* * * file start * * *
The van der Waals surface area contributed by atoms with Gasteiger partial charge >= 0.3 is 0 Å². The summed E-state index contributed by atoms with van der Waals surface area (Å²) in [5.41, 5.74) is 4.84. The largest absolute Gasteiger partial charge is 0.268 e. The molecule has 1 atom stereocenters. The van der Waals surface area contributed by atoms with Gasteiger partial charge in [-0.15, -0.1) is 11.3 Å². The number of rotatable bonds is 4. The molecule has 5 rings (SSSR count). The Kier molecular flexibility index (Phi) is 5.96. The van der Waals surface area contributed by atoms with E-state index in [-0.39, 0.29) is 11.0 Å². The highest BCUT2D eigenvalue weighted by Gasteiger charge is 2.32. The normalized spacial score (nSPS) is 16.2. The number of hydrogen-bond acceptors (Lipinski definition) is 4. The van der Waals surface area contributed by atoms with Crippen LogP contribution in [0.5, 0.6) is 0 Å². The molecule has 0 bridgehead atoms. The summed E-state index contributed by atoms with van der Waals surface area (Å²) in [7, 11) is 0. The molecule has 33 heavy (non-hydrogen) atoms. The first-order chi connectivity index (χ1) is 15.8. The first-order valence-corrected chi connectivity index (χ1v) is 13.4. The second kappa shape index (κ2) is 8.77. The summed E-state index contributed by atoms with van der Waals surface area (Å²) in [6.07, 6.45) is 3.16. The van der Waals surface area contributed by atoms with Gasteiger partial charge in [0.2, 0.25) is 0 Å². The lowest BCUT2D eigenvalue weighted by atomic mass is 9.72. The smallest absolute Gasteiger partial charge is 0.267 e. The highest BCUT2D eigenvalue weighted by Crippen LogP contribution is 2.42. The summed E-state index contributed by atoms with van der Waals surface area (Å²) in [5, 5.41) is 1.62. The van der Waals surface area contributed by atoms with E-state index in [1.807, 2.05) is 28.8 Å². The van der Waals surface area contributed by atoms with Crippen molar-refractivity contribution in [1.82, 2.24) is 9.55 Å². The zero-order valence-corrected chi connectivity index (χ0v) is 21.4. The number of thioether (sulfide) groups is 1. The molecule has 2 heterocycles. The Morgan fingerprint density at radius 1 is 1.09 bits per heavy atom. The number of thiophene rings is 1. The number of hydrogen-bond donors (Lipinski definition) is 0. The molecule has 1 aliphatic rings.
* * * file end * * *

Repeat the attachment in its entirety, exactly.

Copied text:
The van der Waals surface area contributed by atoms with Gasteiger partial charge >= 0.3 is 0 Å². The summed E-state index contributed by atoms with van der Waals surface area (Å²) in [5.41, 5.74) is 4.84. The largest absolute Gasteiger partial charge is 0.268 e. The molecule has 1 atom stereocenters. The van der Waals surface area contributed by atoms with Gasteiger partial charge in [-0.15, -0.1) is 11.3 Å². The number of rotatable bonds is 4. The molecule has 5 rings (SSSR count). The Kier molecular flexibility index (Phi) is 5.96. The van der Waals surface area contributed by atoms with E-state index in [-0.39, 0.29) is 11.0 Å². The highest BCUT2D eigenvalue weighted by Gasteiger charge is 2.32. The normalized spacial score (nSPS) is 16.2. The number of hydrogen-bond acceptors (Lipinski definition) is 4. The van der Waals surface area contributed by atoms with Crippen LogP contribution in [0.5, 0.6) is 0 Å². The molecule has 0 bridgehead atoms. The summed E-state index contributed by atoms with van der Waals surface area (Å²) in [7, 11) is 0. The molecule has 33 heavy (non-hydrogen) atoms. The first-order chi connectivity index (χ1) is 15.8. The first-order valence-corrected chi connectivity index (χ1v) is 13.4. The second kappa shape index (κ2) is 8.77. The summed E-state index contributed by atoms with van der Waals surface area (Å²) in [6.07, 6.45) is 3.16. The van der Waals surface area contributed by atoms with Gasteiger partial charge in [0.2, 0.25) is 0 Å². The lowest BCUT2D eigenvalue weighted by atomic mass is 9.72. The smallest absolute Gasteiger partial charge is 0.267 e. The highest BCUT2D eigenvalue weighted by Crippen LogP contribution is 2.42. The summed E-state index contributed by atoms with van der Waals surface area (Å²) in [5, 5.41) is 1.62. The van der Waals surface area contributed by atoms with E-state index in [1.807, 2.05) is 28.8 Å². The van der Waals surface area contributed by atoms with Crippen molar-refractivity contribution in [1.82, 2.24) is 9.55 Å². The zero-order valence-corrected chi connectivity index (χ0v) is 21.4. The number of thioether (sulfide) groups is 1. The molecule has 2 heterocycles. The Morgan fingerprint density at radius 1 is 1.09 bits per heavy atom. The number of thiophene rings is 1. The number of hydrogen-bond donors (Lipinski definition) is 0. The molecule has 1 aliphatic rings.